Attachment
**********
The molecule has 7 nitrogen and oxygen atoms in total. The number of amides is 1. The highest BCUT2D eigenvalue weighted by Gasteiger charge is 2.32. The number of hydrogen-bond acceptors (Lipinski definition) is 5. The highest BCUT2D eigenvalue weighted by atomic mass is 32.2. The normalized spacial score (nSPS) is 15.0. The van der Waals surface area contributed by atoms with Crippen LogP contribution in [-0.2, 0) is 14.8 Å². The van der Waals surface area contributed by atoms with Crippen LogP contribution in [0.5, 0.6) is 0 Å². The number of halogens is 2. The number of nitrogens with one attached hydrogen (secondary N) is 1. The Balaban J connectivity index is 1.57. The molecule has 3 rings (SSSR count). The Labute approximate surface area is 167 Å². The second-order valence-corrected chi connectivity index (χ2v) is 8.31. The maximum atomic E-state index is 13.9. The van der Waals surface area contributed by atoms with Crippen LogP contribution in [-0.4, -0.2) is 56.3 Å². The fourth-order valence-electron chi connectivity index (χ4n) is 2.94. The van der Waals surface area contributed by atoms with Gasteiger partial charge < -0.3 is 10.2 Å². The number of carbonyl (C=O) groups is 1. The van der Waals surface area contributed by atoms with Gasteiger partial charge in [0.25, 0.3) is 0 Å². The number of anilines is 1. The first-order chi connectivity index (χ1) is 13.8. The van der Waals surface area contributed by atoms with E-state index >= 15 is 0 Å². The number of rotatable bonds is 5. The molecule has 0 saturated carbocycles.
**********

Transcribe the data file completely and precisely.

The molecule has 7 nitrogen and oxygen atoms in total. The number of amides is 1. The highest BCUT2D eigenvalue weighted by Gasteiger charge is 2.32. The number of hydrogen-bond acceptors (Lipinski definition) is 5. The highest BCUT2D eigenvalue weighted by atomic mass is 32.2. The normalized spacial score (nSPS) is 15.0. The van der Waals surface area contributed by atoms with Crippen LogP contribution in [-0.2, 0) is 14.8 Å². The van der Waals surface area contributed by atoms with Crippen LogP contribution in [0.5, 0.6) is 0 Å². The number of halogens is 2. The number of nitrogens with one attached hydrogen (secondary N) is 1. The Balaban J connectivity index is 1.57. The molecule has 3 rings (SSSR count). The Labute approximate surface area is 167 Å². The second-order valence-corrected chi connectivity index (χ2v) is 8.31. The maximum atomic E-state index is 13.9. The van der Waals surface area contributed by atoms with Crippen LogP contribution in [-0.4, -0.2) is 56.3 Å². The fourth-order valence-electron chi connectivity index (χ4n) is 2.94. The van der Waals surface area contributed by atoms with Gasteiger partial charge < -0.3 is 10.2 Å². The number of carbonyl (C=O) groups is 1. The van der Waals surface area contributed by atoms with Gasteiger partial charge in [0.25, 0.3) is 0 Å². The number of anilines is 1. The first-order chi connectivity index (χ1) is 13.8. The van der Waals surface area contributed by atoms with E-state index >= 15 is 0 Å². The number of rotatable bonds is 5. The molecule has 0 saturated carbocycles.